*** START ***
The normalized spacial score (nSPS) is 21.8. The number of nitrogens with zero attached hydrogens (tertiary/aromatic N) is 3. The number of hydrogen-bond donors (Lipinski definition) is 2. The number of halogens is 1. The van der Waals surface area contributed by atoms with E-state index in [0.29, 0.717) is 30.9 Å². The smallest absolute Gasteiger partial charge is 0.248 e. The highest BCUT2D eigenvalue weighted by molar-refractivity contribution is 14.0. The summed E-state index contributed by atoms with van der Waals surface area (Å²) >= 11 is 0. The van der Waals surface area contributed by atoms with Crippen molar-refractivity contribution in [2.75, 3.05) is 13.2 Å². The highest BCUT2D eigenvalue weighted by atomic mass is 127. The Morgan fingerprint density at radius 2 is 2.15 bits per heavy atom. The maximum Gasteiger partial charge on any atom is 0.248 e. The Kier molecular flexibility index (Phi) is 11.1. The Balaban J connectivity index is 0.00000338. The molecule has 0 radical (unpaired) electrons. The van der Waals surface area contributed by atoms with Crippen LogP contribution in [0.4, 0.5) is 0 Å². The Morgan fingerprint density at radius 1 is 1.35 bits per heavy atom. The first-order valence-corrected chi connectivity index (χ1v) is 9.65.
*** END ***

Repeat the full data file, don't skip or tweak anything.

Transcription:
The normalized spacial score (nSPS) is 21.8. The number of nitrogens with zero attached hydrogens (tertiary/aromatic N) is 3. The number of hydrogen-bond donors (Lipinski definition) is 2. The number of halogens is 1. The van der Waals surface area contributed by atoms with E-state index in [0.29, 0.717) is 30.9 Å². The smallest absolute Gasteiger partial charge is 0.248 e. The highest BCUT2D eigenvalue weighted by molar-refractivity contribution is 14.0. The summed E-state index contributed by atoms with van der Waals surface area (Å²) >= 11 is 0. The van der Waals surface area contributed by atoms with Crippen molar-refractivity contribution in [2.75, 3.05) is 13.2 Å². The highest BCUT2D eigenvalue weighted by atomic mass is 127. The Morgan fingerprint density at radius 2 is 2.15 bits per heavy atom. The maximum Gasteiger partial charge on any atom is 0.248 e. The Kier molecular flexibility index (Phi) is 11.1. The Balaban J connectivity index is 0.00000338. The molecule has 0 radical (unpaired) electrons. The van der Waals surface area contributed by atoms with Crippen LogP contribution in [0.4, 0.5) is 0 Å². The Morgan fingerprint density at radius 1 is 1.35 bits per heavy atom. The first-order valence-corrected chi connectivity index (χ1v) is 9.65.